How Do You See God?

Over the weekend I went to our community theatre’s modern adaptation of the 15th century morality play, Everyman.  I’d read the play in my high school drama class, but I’d never seen an actual stage production. 

The real reason I went?  Former students were in the cast.

It’s a classic play, written in verse.  “Everyman” is the main character, representing everyone’s journey through life trying to justify our existence, determining our purpose in living, and ultimately encountering death.

Watching the actor’s depiction of the character of God in the play made me think.

About my own picture of God. 

God is portrayed as an older gentleman.  A jovial, loving character.  A grandpa who cares about you and is available, but can’t do a lot to make a difference in your circumstances.

He isn’t strong.  He isn’t powerful.  He’s kind, but he just toddles around.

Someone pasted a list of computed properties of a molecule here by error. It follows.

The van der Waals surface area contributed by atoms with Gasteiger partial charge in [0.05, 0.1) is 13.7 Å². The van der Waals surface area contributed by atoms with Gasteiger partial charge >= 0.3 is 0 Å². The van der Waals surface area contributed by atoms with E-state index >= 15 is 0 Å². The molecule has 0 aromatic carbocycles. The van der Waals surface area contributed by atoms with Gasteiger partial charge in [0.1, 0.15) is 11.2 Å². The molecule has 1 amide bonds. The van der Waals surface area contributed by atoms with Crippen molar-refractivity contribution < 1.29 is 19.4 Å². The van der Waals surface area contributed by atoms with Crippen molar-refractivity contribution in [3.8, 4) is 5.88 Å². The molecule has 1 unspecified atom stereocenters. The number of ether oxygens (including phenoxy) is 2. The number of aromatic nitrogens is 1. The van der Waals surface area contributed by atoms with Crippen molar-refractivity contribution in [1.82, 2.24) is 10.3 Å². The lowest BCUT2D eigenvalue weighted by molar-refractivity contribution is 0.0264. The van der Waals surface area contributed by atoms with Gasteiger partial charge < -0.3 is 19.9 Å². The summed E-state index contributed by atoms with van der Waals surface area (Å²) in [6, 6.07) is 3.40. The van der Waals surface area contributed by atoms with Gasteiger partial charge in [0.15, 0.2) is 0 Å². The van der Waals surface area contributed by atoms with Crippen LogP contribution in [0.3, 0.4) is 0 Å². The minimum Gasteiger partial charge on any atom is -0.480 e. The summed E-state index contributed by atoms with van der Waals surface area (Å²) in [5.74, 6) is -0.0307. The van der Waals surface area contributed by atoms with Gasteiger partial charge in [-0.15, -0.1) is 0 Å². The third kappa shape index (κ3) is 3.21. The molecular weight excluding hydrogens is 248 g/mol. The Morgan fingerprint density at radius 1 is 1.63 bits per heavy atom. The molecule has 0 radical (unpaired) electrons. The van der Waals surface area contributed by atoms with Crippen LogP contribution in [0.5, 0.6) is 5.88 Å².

For a long time I think that’s how I saw God.  Loving, but not very strong.  Not capable of doing very much.

But that doesn’t match the full picture of God I’m coming to know.

In the same way that a picture of God as a task master – an ogre in the sky just waiting to zap me when I do something he doesn’t like – doesn’t match the God I’m coming to know.

Or a God who’s all loving and all powerful, but far too busy and disengaged to really have time for me, personally.

It’s so hard to put those qualities of strength and compassion, omnipotence and vulnerability in the same being.  In our culture it’s as if those characteristics are mutually exclusive – that they can’t co-exist.  That the same being who can part seas and raise the dead could also stand silently before his accusers, to the point of death.  That the ruler of the universe cares about the hair on my head.

But he does. 

That takes a strength – and a depth of love – that goes far beyond the kindly old man toddling around patting heads.  And looks nothing like the scorekeeper with a bolt of lightning.

I need constant reminders of who God is – and who he isn’t – lest he become who I make him out to be.  

And I miss the Father he really wants to be to me.  


One Comment Add yours

  1. Brian says:

    thanks, that’s gonna be in our bulletin some day

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